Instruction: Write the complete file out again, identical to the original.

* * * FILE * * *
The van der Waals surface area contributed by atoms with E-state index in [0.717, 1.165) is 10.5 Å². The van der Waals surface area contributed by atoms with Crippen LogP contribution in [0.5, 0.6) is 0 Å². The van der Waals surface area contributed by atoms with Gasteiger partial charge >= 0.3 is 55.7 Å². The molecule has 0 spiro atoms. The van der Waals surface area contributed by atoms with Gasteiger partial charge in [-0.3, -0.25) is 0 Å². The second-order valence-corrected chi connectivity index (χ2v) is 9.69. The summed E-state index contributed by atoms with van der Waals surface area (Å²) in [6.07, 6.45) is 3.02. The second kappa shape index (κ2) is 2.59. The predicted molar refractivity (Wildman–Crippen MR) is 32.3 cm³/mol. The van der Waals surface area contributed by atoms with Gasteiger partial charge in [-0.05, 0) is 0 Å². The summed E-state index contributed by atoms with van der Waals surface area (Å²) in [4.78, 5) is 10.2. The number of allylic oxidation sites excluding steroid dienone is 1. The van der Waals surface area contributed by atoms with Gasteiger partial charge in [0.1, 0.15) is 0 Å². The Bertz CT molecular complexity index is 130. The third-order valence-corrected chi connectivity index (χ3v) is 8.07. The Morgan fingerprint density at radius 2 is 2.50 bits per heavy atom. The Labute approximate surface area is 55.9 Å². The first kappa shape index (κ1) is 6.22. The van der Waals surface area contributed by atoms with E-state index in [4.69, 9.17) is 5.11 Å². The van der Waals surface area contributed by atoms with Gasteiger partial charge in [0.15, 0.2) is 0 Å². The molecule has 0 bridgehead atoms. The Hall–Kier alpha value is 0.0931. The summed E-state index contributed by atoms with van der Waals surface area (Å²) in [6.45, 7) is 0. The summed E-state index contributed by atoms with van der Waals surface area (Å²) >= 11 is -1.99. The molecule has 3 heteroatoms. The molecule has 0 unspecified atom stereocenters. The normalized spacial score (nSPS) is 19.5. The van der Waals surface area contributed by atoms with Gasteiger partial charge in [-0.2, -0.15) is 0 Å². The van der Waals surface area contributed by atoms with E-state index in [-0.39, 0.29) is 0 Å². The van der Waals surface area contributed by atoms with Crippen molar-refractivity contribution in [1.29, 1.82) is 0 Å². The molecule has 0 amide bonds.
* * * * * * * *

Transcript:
The van der Waals surface area contributed by atoms with E-state index in [0.717, 1.165) is 10.5 Å². The van der Waals surface area contributed by atoms with Crippen LogP contribution in [0.5, 0.6) is 0 Å². The van der Waals surface area contributed by atoms with Gasteiger partial charge >= 0.3 is 55.7 Å². The molecule has 0 spiro atoms. The van der Waals surface area contributed by atoms with Gasteiger partial charge in [-0.3, -0.25) is 0 Å². The second-order valence-corrected chi connectivity index (χ2v) is 9.69. The summed E-state index contributed by atoms with van der Waals surface area (Å²) in [6.07, 6.45) is 3.02. The second kappa shape index (κ2) is 2.59. The predicted molar refractivity (Wildman–Crippen MR) is 32.3 cm³/mol. The van der Waals surface area contributed by atoms with Gasteiger partial charge in [-0.05, 0) is 0 Å². The summed E-state index contributed by atoms with van der Waals surface area (Å²) in [4.78, 5) is 10.2. The number of allylic oxidation sites excluding steroid dienone is 1. The van der Waals surface area contributed by atoms with Gasteiger partial charge in [0.1, 0.15) is 0 Å². The Bertz CT molecular complexity index is 130. The third-order valence-corrected chi connectivity index (χ3v) is 8.07. The Morgan fingerprint density at radius 2 is 2.50 bits per heavy atom. The Labute approximate surface area is 55.9 Å². The first kappa shape index (κ1) is 6.22. The van der Waals surface area contributed by atoms with E-state index in [4.69, 9.17) is 5.11 Å². The van der Waals surface area contributed by atoms with Gasteiger partial charge in [0.15, 0.2) is 0 Å². The molecule has 0 bridgehead atoms. The Hall–Kier alpha value is 0.0931. The summed E-state index contributed by atoms with van der Waals surface area (Å²) in [6.45, 7) is 0. The summed E-state index contributed by atoms with van der Waals surface area (Å²) >= 11 is -1.99. The molecule has 3 heteroatoms. The molecule has 0 unspecified atom stereocenters. The normalized spacial score (nSPS) is 19.5. The van der Waals surface area contributed by atoms with Gasteiger partial charge in [-0.2, -0.15) is 0 Å². The van der Waals surface area contributed by atoms with E-state index in [-0.39, 0.29) is 0 Å². The van der Waals surface area contributed by atoms with Crippen molar-refractivity contribution in [1.29, 1.82) is 0 Å². The molecule has 0 amide bonds.